Eurosport - Fri, 19 Mar 08:07:00 2010
Mark Selby answers a selection of questions posed by Eurosport-Yahoo! readers, including whether veteran players like Steve Davis should retire in good grace.
Connellrocraymond: "I saw John Higgins play at a charity exhibition and it really surprised me how funny he was - would more events like this let the public see that there are more characters in the sport than we realise?"
Yes, that is a fair point. I think it is very hard for the players to try to be entertaining and humorous when they are in a serious tournament, but there is certainly a place for exhibitions.
There is money at stake and this is our living, but we try to have fun with the crowds when we can because it is essential.
When players can interact and have a laugh with the spectators it brings everyone closer together, and that is important for the game.
Rosirland: "Is Ronnie O'Sullivan really that serious in normal life? He is never ever smiling whenever I see him and always looks very moody."
Ronnie is very laid-back and perhaps his relaxed demeanour makes him look moody to some.
I think he is very similar in terms of his outlook whether he has won or lost, and that is something a lot of people admire, but it may appear overly serious to some people.
Tomreves: "Don't you think players who have achieved everything in the game and continue to play and qualify for tournaments should just retire in good grace?"
I think that is a bit harsh: I would disagree with that. I think Steve Davis is a prime example of someone who has achieved everything in the game, but is still contributing a lot to snooker.
To see Davis appear at the Crucible for the 30th time this year shows that there is a lot of value in these players continuing to challenge.
Of course, there may come a point when they start to lose a lot of matches and feel that it is time to hang up their cue but, for the likes of Davis, there is still a lot to be gained by battling hard on the circuit.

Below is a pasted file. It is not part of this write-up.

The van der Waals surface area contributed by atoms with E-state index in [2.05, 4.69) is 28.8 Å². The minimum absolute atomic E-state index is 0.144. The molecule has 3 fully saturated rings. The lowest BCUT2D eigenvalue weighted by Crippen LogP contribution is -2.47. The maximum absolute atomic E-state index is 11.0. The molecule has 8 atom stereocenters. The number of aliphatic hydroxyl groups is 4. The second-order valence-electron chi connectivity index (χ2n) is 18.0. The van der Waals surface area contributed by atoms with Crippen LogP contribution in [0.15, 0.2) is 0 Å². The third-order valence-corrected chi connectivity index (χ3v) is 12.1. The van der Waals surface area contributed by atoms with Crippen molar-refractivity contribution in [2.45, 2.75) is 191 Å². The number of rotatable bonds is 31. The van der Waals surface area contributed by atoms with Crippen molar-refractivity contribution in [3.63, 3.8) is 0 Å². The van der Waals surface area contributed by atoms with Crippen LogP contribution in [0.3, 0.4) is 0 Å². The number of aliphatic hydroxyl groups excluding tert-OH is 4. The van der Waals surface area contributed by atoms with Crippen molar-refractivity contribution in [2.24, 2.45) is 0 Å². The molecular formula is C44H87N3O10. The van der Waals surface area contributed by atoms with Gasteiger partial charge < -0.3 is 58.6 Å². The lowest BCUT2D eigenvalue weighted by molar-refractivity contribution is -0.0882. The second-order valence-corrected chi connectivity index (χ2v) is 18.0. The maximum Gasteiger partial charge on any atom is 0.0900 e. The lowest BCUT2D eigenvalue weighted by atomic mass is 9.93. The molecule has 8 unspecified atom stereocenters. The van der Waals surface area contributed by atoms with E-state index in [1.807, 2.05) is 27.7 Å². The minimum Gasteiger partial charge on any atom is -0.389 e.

Daveyccrromp: "Is it hard to be friends with some of the players away from the tables and then rivals at the table - how does it work and does it make things very awkward?"
It is slightly awkward at times, but I think we all know each other so well now on the circuit that there are no overly difficult encounters.
Of course, I have some good friends who it is hard to battle with, but it is our job to play snooker and we cannot always be buddy-buddy with everyone.
I have a lot of mates off the table, but it is not too hard to switch focus when you are in the thick of a battle.
It would be self-harming to be too pally with opposing players, and you have to learn to take every match seriously, no matter who is in the other chair.
Pipdywhipdy: "Does the World Championship feel different to other tournaments in your mind, or is it just like playing any other match when you get going?"
The World Championship definitely feels different to other tournaments because of the prestige and the venue. There is no doubt that the Crucible has a very unique aura and every player will tell you that it feels very special to be playing in Sheffield.
As a player you try to focus on the match and shut out the emotion and atmosphere around you so that nerves do not play too much of a part, but it is natural to feel differently than in other competitions.
Dangermouse14377: "When you are watching a snooker match, is it possible for you to just relax and enjoy it like normal fans, or do you watch it critically and tactically?"
It depends on who is playing. If it is just a match on the television then I can relax and enjoy watching it like anybody else.
It is fair to say that when a close friend is playing you feel nervous for them and tend to watch the match critically and analyse what they could be doing instead.
There are a few mates I have in the game who I would go to watch and to support, and in that situation I find myself getting very absorbed in the battle.
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